Northern Wyoming Daily News - Serving the Big Horn Basin for over 100 years

By John Davis
Columnist 

A look at the Electoral College

 

December 27, 2016



I don’t usually write about controversial subjects in this column, but there’s one subject that’s arisen lately that I want to talk about. I’m referring to the Electoral College and the push by some folks to abolish it. I’ve also read columns declaring the unfairness of having a Senate, a legislative house in which each state gets two senators. I can understand why those in states with large populations would object to these arrangements, but it’s incomprehensible to me why anyone from Wyoming would take that position.

The United States Congress, as established in our Constitution, was a compromise creation. Remember that delegates from 12 colonies (Rhode Island didn’t send a delegation to the Constitutional Convention) met in Philadelphia in 1787 to address the shortcomings of the Articles of Confederation. One serious shortcoming was that the national government had very limited ability to act on behalf of the nation as a whole, and clearly needed a stronger ability to represent the entire country. But the smaller colonies feared the power of the populous colonies, such as Pennsylvania and New York. This is why Rhode Island didn’t show up, because they did not want to encourage the formation of a government wherein big states would dominate. This was a general fear among the small states, such as New Hampshire and Delaware. They expressed their disdain for “mobocracies,” and fear of a tyranny of the majority.

The resolution of this dispute was twofold. One measure created two houses in the United States Congress, one reflecting population, the House of Representatives, and the other establishing protection for the small states, the United States Senate. The Senate gives equal standing to each state, thereby providing an equal measure of power for each state, regardless of the sizes of their populations. Too, the Electoral College was established to mirror this arrangement. So our founding fathers set up the selection of presidents so that it considers not simply the decision of the voters, but, as with the Senate, also protects the sovereignty of the small states. In return for the concessions made within the Constitution, the small states agreed to join in a federal government.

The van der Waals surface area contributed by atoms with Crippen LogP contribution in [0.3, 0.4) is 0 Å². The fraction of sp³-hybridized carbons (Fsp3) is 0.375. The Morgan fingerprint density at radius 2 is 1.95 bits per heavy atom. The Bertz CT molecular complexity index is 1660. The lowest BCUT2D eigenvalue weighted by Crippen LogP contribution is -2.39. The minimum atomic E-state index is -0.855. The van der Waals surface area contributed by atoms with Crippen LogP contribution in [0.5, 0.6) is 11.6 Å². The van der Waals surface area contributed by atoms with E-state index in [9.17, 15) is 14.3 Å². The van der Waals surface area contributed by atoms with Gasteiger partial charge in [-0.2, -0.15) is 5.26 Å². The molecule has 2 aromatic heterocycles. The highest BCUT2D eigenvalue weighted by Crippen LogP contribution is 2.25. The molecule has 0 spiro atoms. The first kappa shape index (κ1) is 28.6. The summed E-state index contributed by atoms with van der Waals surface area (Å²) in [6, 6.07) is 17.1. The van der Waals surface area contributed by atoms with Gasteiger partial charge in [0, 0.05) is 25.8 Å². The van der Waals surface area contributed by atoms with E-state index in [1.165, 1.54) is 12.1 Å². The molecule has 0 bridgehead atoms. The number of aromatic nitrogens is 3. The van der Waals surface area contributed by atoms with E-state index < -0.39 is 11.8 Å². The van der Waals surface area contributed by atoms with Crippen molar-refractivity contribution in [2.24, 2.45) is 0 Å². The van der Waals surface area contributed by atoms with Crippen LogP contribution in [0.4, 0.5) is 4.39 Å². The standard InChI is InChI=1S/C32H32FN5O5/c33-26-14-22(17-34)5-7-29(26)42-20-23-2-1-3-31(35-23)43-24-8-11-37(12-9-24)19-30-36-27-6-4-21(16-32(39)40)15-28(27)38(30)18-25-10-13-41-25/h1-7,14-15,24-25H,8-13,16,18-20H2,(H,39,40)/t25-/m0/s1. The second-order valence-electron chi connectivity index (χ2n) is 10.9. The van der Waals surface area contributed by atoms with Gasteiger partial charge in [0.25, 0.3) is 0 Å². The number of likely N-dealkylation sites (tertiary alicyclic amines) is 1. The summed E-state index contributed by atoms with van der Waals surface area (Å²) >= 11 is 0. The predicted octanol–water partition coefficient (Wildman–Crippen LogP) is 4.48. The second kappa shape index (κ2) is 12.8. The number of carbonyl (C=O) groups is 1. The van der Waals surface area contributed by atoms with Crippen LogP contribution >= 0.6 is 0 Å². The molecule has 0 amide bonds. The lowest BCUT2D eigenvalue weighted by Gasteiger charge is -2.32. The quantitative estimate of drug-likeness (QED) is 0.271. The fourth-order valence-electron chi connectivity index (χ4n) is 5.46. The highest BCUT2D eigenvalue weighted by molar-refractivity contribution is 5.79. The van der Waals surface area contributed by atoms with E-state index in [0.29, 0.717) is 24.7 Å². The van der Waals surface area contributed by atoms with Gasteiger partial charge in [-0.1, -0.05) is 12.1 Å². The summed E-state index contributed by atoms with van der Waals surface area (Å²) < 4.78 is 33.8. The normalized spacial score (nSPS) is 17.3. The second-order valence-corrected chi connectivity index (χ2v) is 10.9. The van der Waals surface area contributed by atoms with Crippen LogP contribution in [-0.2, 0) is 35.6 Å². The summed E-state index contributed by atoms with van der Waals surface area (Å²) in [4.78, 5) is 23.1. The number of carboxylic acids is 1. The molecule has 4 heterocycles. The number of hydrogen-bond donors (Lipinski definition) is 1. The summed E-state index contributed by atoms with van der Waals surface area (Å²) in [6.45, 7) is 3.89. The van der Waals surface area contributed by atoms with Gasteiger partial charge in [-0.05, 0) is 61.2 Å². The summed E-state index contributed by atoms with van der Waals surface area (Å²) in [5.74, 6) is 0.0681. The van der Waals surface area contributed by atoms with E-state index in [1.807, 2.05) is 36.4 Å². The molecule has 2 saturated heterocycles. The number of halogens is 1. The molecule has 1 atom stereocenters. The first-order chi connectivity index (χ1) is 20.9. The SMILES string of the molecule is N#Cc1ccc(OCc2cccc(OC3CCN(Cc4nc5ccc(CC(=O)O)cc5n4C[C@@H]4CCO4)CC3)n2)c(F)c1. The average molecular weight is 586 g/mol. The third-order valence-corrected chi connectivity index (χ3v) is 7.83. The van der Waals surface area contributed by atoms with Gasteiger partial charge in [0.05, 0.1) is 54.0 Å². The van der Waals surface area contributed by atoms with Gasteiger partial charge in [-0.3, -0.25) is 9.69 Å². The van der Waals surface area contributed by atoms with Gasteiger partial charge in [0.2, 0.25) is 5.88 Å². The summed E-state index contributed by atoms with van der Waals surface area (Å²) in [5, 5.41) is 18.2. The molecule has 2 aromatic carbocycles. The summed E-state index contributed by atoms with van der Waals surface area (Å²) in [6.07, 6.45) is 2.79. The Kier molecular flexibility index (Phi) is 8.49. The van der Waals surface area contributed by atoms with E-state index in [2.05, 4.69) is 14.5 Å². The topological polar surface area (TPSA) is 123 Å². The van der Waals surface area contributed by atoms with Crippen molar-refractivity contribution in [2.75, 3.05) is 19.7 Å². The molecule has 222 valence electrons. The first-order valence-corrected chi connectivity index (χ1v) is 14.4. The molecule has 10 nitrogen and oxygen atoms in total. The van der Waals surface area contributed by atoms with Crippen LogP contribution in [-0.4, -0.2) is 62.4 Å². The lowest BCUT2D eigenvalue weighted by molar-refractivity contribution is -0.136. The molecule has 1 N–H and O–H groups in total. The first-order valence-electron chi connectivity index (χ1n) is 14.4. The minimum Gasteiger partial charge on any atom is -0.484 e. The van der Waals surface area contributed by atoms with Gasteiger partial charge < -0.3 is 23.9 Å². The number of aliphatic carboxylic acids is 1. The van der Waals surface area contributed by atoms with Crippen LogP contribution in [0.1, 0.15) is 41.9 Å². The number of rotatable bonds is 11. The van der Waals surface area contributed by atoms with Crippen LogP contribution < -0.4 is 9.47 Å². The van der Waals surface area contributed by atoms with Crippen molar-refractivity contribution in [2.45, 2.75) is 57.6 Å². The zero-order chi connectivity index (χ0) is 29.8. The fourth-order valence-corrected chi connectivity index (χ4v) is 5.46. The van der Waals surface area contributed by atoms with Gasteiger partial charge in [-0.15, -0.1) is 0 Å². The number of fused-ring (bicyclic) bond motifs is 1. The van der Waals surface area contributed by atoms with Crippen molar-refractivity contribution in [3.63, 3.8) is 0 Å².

These issues are still with us today. The viewpoints of many of those who live in large cities versus those who live in thinly populated areas have become more and more opposed. Worse, the large, urban states frequently wish to impose their very different views on us. Many city people have little sympathy for our perspectives: They see Wyoming as inhabited by benighted people whose social awareness lies far below those in the rest of the country. Many Wyoming people, on the other hand, see city people as living in a strange and artificial world inhabited by huge numbers of human beings, people who understand very little about rural areas. The issue where these differing views now clash most strongly is the environment.

For the last 20-some years, an ongoing siege has been carried out against ranchers and farmers by environmentalists, and Democratic administrations, supporting the views of their environmentalist constituents, have taken measures that threaten the livelihoods of Wyoming workers. I’ve heard it said that if they could, these urban forces would push all non-native people out of Wyoming and create a Buffalo Commons, formerly known as Wyoming.

In the face of this dispute the only real protection for Wyoming and other small states is the United States Senate, and, to a lesser extent, the Electoral College. Without these two institutions, Wyoming and other small states would indeed be vulnerable to a tyranny of the majority.

I believe that in order to preserve and protect my state, it is essential that neither the United States Senate nor the Electoral College be altered.

John Davis was raised in Worland, graduating from W. H. S. in 1961. John began practicing law here in 1973 and is mostly retired. He is the author of several books.

 
 

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